PUBLISHED: 11 February 2014

Rewilding Our Rivers: The Riparian Edge by Lauren Eden

So far in the Rewilding our Rivers Discussion Series, we have discovered the importance of healthy soil systems and wetlands in the attenuation of water during flooding events. The previous two blogs talked about how soils rich in organic matter hold and retain more water, and how wetlands function like sponges across the landscape absorbing surface water runoff subsequently replenishing aquifers. In addition to ensuring that Alberta’s soils and wetlands are healthy, riparian zones also play a beneficial role in flood mitigation.

The riparian edge is where aquatic and terrestrial ecologies interface; formed by the merging of land and a river, lake, or stream. As unique ecosystems, riparian zones provide a vast array of ecological goods and services including decreased soil erosion; storing and recycling of organic matter; providing habitat for fish and wildlife; and improving water quality through the removal of nutrients such as nitrogen and phosphorus from surface and subsurface water. The functioning of these many goods and services is highly dependent on the width of riparian vegetation; at minimum a riparian zone should extend over the stream bank and 5 to 10 metres onto the floodplain[1]

The riparian zone flood mitigation claim to fame is the ability to slow down the speed of water via energy transfer to the vegetated root structures along the banks of the watershed. As flood waters speed over the vegetated banks, the plants resist the flow and dissipate the energy. Then, as the water’s velocity slows down it is able to infiltrate the soil system leading to groundwater recharge and the storing and recycling of nutrients. The strength of the root structures of the trees and grasses stabilizes stream banks and reduce flood flows, resulting in the reduction of downstream flooding. 

These aquatic terrestrial edges also act as a buffer in times of drought by recharging aquifers leading to year round higher water tables.  

Unfortunately the riparian buffer has been encroached upon. A study in 2012 found that only 5% of Calgary riparian zones were healthy[2]. Concrete channelization, human activity, development, and our desire to live closer to water has led to increased manufactured landscapes that destroy dense riparian ecologies. One only needs to look along our river ways to see the decline in healthy vegetated banks, characterized by eroded slopes with minimal trees, shrubs and native grasses. The destruction of this buffer zone also creates greater vulnerability, as the ecosystem no longer has the structure to dissipate high-energy water flows and instead literally crumbles away.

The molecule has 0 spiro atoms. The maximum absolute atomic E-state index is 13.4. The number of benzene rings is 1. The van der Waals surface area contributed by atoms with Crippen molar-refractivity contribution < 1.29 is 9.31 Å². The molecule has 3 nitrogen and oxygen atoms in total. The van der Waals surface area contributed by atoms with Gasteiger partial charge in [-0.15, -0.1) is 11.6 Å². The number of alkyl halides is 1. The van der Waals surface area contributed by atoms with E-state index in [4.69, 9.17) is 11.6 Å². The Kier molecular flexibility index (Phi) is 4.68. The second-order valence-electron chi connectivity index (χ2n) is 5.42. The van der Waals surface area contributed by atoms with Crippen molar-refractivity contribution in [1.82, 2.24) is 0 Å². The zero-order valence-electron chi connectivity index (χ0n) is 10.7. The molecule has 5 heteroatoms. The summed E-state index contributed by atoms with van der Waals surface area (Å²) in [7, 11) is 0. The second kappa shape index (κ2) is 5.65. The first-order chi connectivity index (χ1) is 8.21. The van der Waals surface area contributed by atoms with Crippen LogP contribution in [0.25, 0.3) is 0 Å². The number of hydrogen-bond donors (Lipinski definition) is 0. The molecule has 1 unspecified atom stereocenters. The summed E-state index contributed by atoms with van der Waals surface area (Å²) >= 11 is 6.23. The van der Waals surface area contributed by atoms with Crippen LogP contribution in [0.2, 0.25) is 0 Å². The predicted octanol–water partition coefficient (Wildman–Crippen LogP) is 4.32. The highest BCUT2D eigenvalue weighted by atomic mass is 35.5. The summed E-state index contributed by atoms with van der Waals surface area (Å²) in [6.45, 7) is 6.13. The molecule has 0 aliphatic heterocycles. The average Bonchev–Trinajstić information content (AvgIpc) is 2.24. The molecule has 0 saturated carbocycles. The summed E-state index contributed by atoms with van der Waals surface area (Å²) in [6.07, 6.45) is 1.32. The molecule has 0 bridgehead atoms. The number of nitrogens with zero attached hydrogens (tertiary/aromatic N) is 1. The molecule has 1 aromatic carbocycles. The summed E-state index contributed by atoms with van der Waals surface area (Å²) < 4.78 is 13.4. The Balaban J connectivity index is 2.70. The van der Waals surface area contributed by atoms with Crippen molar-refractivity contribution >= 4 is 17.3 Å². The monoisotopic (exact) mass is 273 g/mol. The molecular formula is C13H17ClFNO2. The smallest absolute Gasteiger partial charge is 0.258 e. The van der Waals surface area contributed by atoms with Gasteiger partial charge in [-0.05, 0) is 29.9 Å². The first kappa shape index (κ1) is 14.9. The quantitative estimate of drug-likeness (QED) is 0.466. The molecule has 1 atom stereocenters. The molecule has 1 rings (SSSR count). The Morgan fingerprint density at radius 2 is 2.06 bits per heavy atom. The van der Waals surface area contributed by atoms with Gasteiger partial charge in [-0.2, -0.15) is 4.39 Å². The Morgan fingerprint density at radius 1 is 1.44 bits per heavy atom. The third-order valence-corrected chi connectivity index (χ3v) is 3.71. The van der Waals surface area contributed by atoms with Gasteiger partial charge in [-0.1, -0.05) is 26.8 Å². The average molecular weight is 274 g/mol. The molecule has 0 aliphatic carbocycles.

The ecosystem goods and services that healthy soil, wetlands and riparian ecologies offer us are essentially free. All we have to do is get out of the way and let nature’s intrinsic intelligence do the work. The earth’s memory is astounding.  The seeds of these local ecologies are stored in our soils and if human-made obstacles were removed, and water was able to freely flow. Ecological succession would begin and before long native terrestrial ecologies would regenerate along our riverbanks.  It almost sounds too simple to say no. But with all choice comes trade-offs. It would mean changing how we value and develop our landscapes. Waterfront property would now have vegetated shores, agricultural lands would need to reforest water lines, and concrete river banks would need to be rebuilt using soft-engineering practices. 

Like the riparian zone, we are at the edge of changing valuation systems.  In the face of extreme weather events, we now must learn to adapt and respond to Mother Nature. Restoring resiliency to our ecologies in turn restores our community resiliency by providing us with natural mitigation measures for both flood and drought. 

There have been some proactive steps taken in Alberta to protect and restore our riparian edges. The Government of Alberta has published the Stepping Back from the Water document, a guide for developing near water bodies, and funded the Bow & Beyond Initiative  that works to regenerate riparian zones with private land owners. Numerous water stewards, organizations, and municipalities across the province are also working hard to ensure the protection and restoration of these important ecological edges. Some examples include the Nature Alberta’s Living By Water  project, Cows and Fish’s publication Riparian Areas a User’s Guide to Health , and Alberta Conservation Association’s riparian restoration projects .

But can we do more?  

British Columbia has implemented a Riparian Area Regulation  that protects the features, functions and conditions that are vital in the natural maintenance of stream health and productivity. Should we as Albertans learn from our western neighbours and implement something similar? And what would riparian protection look like in Alberta? Understanding that ultimately it is the health of the terrestrial edge that provides the buffer to flood flow volumes. 

Lauren Eden is a Researcher at Alberta WaterSMART.

[1] Queensland Riparian Vegetation Appraisal Tool. Dairying for Tomorrow. Retrieved from http://www.dairyingfortomorrow.com

[2] Fletcher, R. (2012, September 19). Just 5% of Calgary riparian zones deemed ‘healthy’. Metro Calgary. Retrieved from http://metronews.ca